When Sean Maitland returned to the fray, the backs looked much sharper. He set up a try for Sonny Bill when nothing was on simply by good footwork. And when he ran away with an intercept in the semi final against the Stormers, the ball could not have been better presented to him if the player in question had run up to him with the ball on a silver tray and asked, "Will there be anything else Mr Maitland?" A fully fit Sean Maitland is a real threat to any team and I have a feeling, he is going to get better - much better.

So the journey is nearly at an end. After winning the first away semi-final in 12 years, the Crusaders enter this game as favourites. In their way, the Reds, who disposed of the Blues with a flourish that any one of the Three Musketeers would have been proud of. There is obvious danger men in Quade Cooper and Will Genia but to ignore the rest of the team and target only those two would be a huge mistake. The Crusaders are smarter than that and whatever happens on Saturday night it will have been a truly remarkable season. A chapter in sporting history awaits.

Tuesday, July 5, 2011

Aftershocks, Coffee Shops and Christchurch's Fattest Sparrows

Three weeks ago, most Christchurch residents were left saying "Oh no, not again!" I had literally sat back down at my desk and logged back in when the whole room shook violently. I simply picked up my bag and walked out, holding the door for a moment or two for the next person to come out. Once everyone was assembled outside, it became apparent that work was over for the day and unless you had a pressing reason for going back in, you should go home. Then two hours later, an even bigger shake struck. It felt like some giant being had grabbed hold of the house and was trying to shake it off the foundations. Power went out and so out came the battery powered radio. The kids entertained themselves with the iPod, while still sitting in the doorway to the study. As before power was soon restored and I could watch what was happening on TV.

Because the bigger of the two aftershocks was classified as 6.0 on the Richter Scale, most people the next day tried to go about their normal business as much as possible. With schools closed this was a bit tricky, but I did manage to treat my children to lunch at Pizza Carto which is their favourite eating place while still logging into my work PC. Wednesday, however, most schools were back and so was work.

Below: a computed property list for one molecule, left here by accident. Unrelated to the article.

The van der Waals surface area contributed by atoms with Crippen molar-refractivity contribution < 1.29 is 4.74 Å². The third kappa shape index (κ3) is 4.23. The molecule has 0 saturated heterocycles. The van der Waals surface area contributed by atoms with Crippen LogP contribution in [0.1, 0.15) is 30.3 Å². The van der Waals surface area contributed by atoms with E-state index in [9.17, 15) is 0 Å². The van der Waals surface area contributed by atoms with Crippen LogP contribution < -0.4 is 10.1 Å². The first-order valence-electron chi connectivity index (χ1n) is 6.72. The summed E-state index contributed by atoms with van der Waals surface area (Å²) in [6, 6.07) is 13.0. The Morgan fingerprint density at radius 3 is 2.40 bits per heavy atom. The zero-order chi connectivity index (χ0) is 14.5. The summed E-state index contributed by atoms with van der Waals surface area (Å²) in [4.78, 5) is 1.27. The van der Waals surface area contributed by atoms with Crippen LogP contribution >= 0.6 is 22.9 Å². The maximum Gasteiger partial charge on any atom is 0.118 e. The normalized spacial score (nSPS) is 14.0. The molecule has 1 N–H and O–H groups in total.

In and around the Art Gallery, there is not too many places where coffee can be found - and one of them was closed for the week. This meant there was a choice between the only indoor one left or the outdoor one. This choice was further rendered academic when the only indoor one's espresso machine broke down leaving a morning coffee session outside in the middle of a Christchurch winter. Still we did have a lot of company in the form of some of the most well-fed sparrows I've seen in a while. In the last few months, I suppose sparrows have had rich pickings of left-over food in hastily abandoned cafes. The disadvantage for many of these obese sparrows is it they no longer resemble sparrows but characters in Angry Birds. They didn't look too worried though.

The following day my grandmother died in Wellington and all of a sudden what was a stressful week for the nerves became a stressful week for the emotions and it was still only Thursday. I kept mostly to myself that day and spent time in the garage working on a CD/DVD tower. Keeping busy was best.

Once Friday rolled around, the never-ending week was finally coming to an end. And mother nature had another say. At 4:20 a 4.5 shake rattled the Art Gallery. At that point, and I wasn't the only one, I shut down, picked up my bag and said "That's it - I've had enough this week!"

Sunday, June 26, 2011

My tribute to Grandma

On 16 June, my beloved Grandmother died. It came on top of what was already a very long and stressful week. Below is the tribute I wrote about her and delivered at her funeral yesterday.